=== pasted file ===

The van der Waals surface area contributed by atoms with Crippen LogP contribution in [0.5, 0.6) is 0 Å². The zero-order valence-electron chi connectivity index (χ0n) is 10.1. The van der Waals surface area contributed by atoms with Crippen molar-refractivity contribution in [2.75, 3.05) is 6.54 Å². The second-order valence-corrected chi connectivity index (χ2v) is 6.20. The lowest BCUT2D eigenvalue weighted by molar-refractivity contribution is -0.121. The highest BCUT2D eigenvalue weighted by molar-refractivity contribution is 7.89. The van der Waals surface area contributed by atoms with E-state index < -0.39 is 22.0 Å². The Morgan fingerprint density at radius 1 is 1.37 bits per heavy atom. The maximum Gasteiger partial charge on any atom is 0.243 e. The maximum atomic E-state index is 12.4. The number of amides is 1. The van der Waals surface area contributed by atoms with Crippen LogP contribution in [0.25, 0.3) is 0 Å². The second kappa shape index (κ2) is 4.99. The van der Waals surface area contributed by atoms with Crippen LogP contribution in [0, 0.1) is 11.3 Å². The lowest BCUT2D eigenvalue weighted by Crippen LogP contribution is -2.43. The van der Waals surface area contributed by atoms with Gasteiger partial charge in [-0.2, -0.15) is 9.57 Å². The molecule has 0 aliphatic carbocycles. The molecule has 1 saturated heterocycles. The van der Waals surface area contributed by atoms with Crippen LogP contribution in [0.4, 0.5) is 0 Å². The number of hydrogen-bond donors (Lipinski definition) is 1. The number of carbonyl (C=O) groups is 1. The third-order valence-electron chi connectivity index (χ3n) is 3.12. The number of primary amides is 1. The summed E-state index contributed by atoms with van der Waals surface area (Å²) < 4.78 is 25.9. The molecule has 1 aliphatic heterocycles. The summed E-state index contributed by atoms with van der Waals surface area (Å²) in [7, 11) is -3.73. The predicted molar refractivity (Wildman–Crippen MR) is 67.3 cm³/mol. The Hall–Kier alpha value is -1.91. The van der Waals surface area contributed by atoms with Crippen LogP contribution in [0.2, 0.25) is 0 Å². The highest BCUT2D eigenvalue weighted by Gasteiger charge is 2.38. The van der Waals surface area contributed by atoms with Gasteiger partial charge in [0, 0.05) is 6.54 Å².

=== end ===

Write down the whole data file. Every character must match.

The van der Waals surface area contributed by atoms with Crippen LogP contribution in [0.5, 0.6) is 0 Å². The zero-order valence-electron chi connectivity index (χ0n) is 10.1. The van der Waals surface area contributed by atoms with Crippen molar-refractivity contribution in [2.75, 3.05) is 6.54 Å². The second-order valence-corrected chi connectivity index (χ2v) is 6.20. The lowest BCUT2D eigenvalue weighted by molar-refractivity contribution is -0.121. The highest BCUT2D eigenvalue weighted by molar-refractivity contribution is 7.89. The van der Waals surface area contributed by atoms with E-state index < -0.39 is 22.0 Å². The Morgan fingerprint density at radius 1 is 1.37 bits per heavy atom. The maximum Gasteiger partial charge on any atom is 0.243 e. The maximum atomic E-state index is 12.4. The number of amides is 1. The van der Waals surface area contributed by atoms with Crippen LogP contribution in [0.25, 0.3) is 0 Å². The second kappa shape index (κ2) is 4.99. The van der Waals surface area contributed by atoms with Crippen LogP contribution in [0, 0.1) is 11.3 Å². The lowest BCUT2D eigenvalue weighted by Crippen LogP contribution is -2.43. The van der Waals surface area contributed by atoms with Gasteiger partial charge in [-0.2, -0.15) is 9.57 Å². The molecule has 0 aliphatic carbocycles. The molecule has 1 saturated heterocycles. The van der Waals surface area contributed by atoms with Crippen LogP contribution in [0.4, 0.5) is 0 Å². The number of hydrogen-bond donors (Lipinski definition) is 1. The number of carbonyl (C=O) groups is 1. The third-order valence-electron chi connectivity index (χ3n) is 3.12. The number of primary amides is 1. The summed E-state index contributed by atoms with van der Waals surface area (Å²) < 4.78 is 25.9. The molecule has 1 aliphatic heterocycles. The summed E-state index contributed by atoms with van der Waals surface area (Å²) in [7, 11) is -3.73. The predicted molar refractivity (Wildman–Crippen MR) is 67.3 cm³/mol. The Hall–Kier alpha value is -1.91. The van der Waals surface area contributed by atoms with Crippen LogP contribution in [0.2, 0.25) is 0 Å². The highest BCUT2D eigenvalue weighted by Gasteiger charge is 2.38. The van der Waals surface area contributed by atoms with Gasteiger partial charge in [0, 0.05) is 6.54 Å².